Just when we might reasonably assume our local authorities are starting to take a pragmatic look at recruitment in light of the financial woes that have led to redundancies up and down the country, we take a look at the Guardian jobs pages and realise that some are carrying on as though they have access to a bottomless money-pot.
The authority advertising for this week’s non-job has had the forethought to remain anonymous, which may well be a wise move that avoids them having to hire another media officer to deal with the backlash. Instead, recruitment agency Morgan Hunt merely inform us that a large local authority in central London is hiring for a:
“Noise Pollution Officer
£15 - £20 per hour
Morgan Hunt is currently looking to recruit an experienced Noise Pollution Officer to work in a temporary assignment for a Large Local Authority within Central London. This role is to start ASAP and is initially expected to last around 6 months.
The client is looking to recruit someone who has previous experience of this role within a Local Authority setting and therefore if you do not have this experience please do not apply.
The primary aim of this Council's Noise Patrol is to respond to complaints of noise and light pollution within the borough. Candidates will need to have strong IT and communication skills and be able to work under pressure.
The main duties of this post will be:
(1) Investigating complaints relating to noise pollution
(2) Serving relevant notices to offenders
(3) Preparing witness statements and attending court
The client has also stated that candidates will need to hold an appropriate recognised pollution-related qualification (e.g. degree or diploma Environmental Science, Chemistry or Diploma in Pollution Control) or an loA Diploma in Acoustics.”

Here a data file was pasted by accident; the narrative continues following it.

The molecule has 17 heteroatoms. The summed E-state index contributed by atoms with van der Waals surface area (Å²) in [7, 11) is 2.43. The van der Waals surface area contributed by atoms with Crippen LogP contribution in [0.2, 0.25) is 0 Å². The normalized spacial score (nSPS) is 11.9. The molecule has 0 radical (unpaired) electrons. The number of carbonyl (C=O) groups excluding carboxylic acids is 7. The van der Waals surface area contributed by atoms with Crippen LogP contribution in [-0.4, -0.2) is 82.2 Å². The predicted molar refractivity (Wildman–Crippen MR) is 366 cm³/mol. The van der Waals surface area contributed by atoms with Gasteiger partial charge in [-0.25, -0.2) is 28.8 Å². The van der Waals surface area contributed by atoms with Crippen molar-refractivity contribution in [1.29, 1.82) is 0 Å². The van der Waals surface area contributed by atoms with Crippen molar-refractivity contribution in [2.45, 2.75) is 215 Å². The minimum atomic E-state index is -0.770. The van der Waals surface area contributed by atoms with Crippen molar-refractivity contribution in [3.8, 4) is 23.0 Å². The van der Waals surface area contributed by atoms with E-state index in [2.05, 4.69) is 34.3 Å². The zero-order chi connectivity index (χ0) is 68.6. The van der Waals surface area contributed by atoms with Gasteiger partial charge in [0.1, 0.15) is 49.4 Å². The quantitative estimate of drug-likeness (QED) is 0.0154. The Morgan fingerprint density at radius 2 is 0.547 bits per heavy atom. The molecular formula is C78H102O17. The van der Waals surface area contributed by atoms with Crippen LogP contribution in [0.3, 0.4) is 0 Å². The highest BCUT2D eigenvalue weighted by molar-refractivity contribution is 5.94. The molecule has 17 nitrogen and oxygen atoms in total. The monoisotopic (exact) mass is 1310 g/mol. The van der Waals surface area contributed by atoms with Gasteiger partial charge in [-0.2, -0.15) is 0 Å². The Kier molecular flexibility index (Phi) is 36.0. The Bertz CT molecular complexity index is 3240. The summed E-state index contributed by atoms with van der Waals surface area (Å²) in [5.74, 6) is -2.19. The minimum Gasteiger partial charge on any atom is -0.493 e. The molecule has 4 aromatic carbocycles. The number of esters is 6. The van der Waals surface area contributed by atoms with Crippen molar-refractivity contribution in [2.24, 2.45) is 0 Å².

If you’re a Noise Pollution Officer, then presumably you’ve never worked and would never even hope to work outside the public sector – so would it be a fair assertion that the requirement that the candidate has ‘experience of this role within a Local Authority setting’ sort of goes without saying… (at least that’s what a little googling around would lead one to believe)? These are, necessarily, taxpayer-funded creatures and the successful applicant in this case will presumably hope to shuffle on to the next local council once the six months are up. And at approximately £40,000pa pro rata, who can blame them for getting involved in this little niche market?
And who’d have guessed that there would ever be such a thing as a dedicated ‘Noise Patrol’, on hand at all times to react to noise-related complaints? Who did this job before? The community? The police? Surely we’ve now enough wardens and support officers to cover this esoteric area without creating yet another patrol?
But no prizes for guessing why they’ve been dreamt up. Point (3) happily indicates the main motivation for creating such a noise squad – fixed penalty notices.
With a nation up-in-arms at the stripping back of their essential frontline services, it’s important the public know that should they choose to rattle their pots or bang their drums in anger and frustration then they may well find the local Noise Patrol on their doorstep - created, paid and kitted out using their tax pounds. It’s one way to silence the critics.